We’ve nibbled around this subject here and there, but the story of our housing situation here in Braga has taken a turn and we just, like this moment, finished moving from the apartment we rented while still in the US to an apartment that’s probably 300m at most from the first place. We were in that first place for just shy of four months and we had to break the lease to do it. Why would we do such a thing? Glad you asked.
Our story begins with a Zoom call with a real estate agent we’d been recommended through a colleague of theirs. We were living in Seattle, it was summer, and we needed a lease in hand for our appointments to file our applications for the D7 visa that would allow us to stay in Portugal until a residency meeting could take place. Let’s just say now that, whatever the twists and turns of this story are, we like the guy and would recommend him to others if they needed property in his city. ANYWAY, we discuss wants and needs and he sets off to find a place for us. WE scrounge through probably hundreds of listings on a few different websites, occasionally sending a handful to the agent so he could vet them for us and see if they were ok in person. It took us awhile (as in, not until we’d lived here for awhile) to realize that the Portuguese do not see it as a professional obligation to hold your hand in the way that Americans do. Since he often had no news, he would be silent for days or even weeks at a time. That’s just how they do. I can’t imagine Redfin coming to be in Portugal for example; all these “constantly stay in touch” tools probably make no sense here. ANYWAY x2, long story short we only ever actually see recommended apartments from him on two places, and this is in the yellow-orange zone for getting a deal done in time, so we pick the place that looks more interesting and tell ourselves “well, we can live anywhere for a year, so if it sucks we’ll just deal and then move on.”
Well. Our initial impression when we got there was that the online photos did the place a great disservice. It was cute! Charming, kinda funky and unusual, but refurbished with modern fixtures etc. Plus, because we happened to have the 1st floor, rear apartment of this converted row house we actually had a yard! We really thought we had lucked into a winner. But it didn’t take long before we noticed a serious problem. (John’s trying this new thing where he gets to the *#(@&^# point.) Water would drizzle down a wall we shared with the building next door, pooling in a couple spots in the kitchen and the basement/living room. Not giant pools, but genuine puddles. Not only was that no fun, Lisa’s nose quickly informed us that the place was developing a mold problem. Fun!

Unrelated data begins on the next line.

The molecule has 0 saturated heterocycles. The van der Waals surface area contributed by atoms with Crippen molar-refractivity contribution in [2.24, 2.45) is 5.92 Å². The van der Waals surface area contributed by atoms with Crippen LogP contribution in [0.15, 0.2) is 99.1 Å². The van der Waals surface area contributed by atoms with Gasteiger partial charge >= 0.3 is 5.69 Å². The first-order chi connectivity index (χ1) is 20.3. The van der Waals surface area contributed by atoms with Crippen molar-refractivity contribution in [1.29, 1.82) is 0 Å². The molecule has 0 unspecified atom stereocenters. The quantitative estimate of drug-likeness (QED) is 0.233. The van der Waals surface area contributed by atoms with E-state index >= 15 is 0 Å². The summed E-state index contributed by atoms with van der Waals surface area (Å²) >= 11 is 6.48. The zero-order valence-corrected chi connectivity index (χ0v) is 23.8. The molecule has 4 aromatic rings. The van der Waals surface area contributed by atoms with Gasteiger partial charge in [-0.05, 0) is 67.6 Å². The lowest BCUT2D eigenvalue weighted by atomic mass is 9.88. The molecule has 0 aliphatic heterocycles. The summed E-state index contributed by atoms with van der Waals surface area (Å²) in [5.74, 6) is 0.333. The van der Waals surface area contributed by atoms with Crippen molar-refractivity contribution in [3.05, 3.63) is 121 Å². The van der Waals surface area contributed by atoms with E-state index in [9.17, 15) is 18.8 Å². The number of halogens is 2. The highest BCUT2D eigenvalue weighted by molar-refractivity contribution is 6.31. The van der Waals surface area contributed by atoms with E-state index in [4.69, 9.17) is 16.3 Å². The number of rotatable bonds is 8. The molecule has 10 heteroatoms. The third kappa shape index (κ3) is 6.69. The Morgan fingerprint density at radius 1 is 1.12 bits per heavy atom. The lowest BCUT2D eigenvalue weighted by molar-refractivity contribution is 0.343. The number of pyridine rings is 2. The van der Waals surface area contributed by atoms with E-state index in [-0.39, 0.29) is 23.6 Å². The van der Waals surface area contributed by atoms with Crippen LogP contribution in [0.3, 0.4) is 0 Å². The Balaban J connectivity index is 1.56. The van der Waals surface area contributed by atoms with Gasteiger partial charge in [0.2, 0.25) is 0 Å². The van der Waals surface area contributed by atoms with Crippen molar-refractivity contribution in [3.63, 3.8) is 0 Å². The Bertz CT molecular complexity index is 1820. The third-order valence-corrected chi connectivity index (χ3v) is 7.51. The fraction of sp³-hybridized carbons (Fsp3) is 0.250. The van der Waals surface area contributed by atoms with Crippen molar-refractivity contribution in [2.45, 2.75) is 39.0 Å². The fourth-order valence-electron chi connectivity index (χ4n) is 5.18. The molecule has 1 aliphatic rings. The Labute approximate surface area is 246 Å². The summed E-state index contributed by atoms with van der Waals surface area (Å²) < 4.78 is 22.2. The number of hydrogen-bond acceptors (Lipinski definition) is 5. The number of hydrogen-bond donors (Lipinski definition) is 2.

Communications with our landlords were tricky. While they have Portuguese backgrounds they had lived and worked in other countries for a long time; they currently live in Paris. It took forever and a day to even get them to understand that we were not being typical Americans complaining about the humidity. Fortunately we managed to get in contact when we traveled to Paris (not to see them, but…) and we got to meet face to face, show them photos we’d taken and described the issue. They seemed genuinely engaged and wanting to fix the problem. I mean, it’s *their* property, having a serious mold problem can be a royal female-dog to remedy.
However, for a variety of reasons, none of which in a vacuum would be considered unreasonable, things dragged. They were going to have a painter come out and assess/fix. Then their painter explained to them that he was a bad choice for that kind of work (good call), so they had to scrounge for an actual contractor who did this kind of work and come over to, well, do that kind of work. He absolutely diagnosed the problem (long and not interesting story, but in short: water accumulates on roof next door and slowly drains off, during heavy rains the drainage can’t keep up and overflow happens) and said he’d report back to the landlords. THEN one of the landlords says he needs to see for himself, perhaps to do the work himself, he says. Great. He says he’s coming in *March*. We told them about the problem in mid-*December*. It’s an actual and growing health concern. We hit the limit. We were out.
So, the apartment hunt was on, again. This time we were in town to see places, which was good, but the rental market is starting to get nutty here, which is not so good. A place we absolutely loved got snaked out from under us because we went to our next appointment mostly as a courtesy; we called place 1 after a walk through place 2, but it had been reserved by someone else. Boo. In the end it came down to a place that was right in the center of town, with a funky collection of furniture and unusual layout + a ginormous deck, or else a completely bougie apartment that was perfect in size and layout. Oh, and the funky place was up four flights of stairs. And we’re not spring chickens. Yeah, we’ll take bougie and comfy. In pretty close to record time we saw the place, said we’d take it, got the lease and such in order, and got moved in – all in about two weeks. Today was the move, which consisted of moving approximately three pieces of furniture and a couple van’s-worth of boxes and miscellany. Now the only complication is that we’re in the final approach for our residency visa appointments, so we won’t get to finish settling in for a few days, minimum.
Wait, residency visa appointments? Yuuup. Tune in next week for what will surely be a download of events, for good or for ill.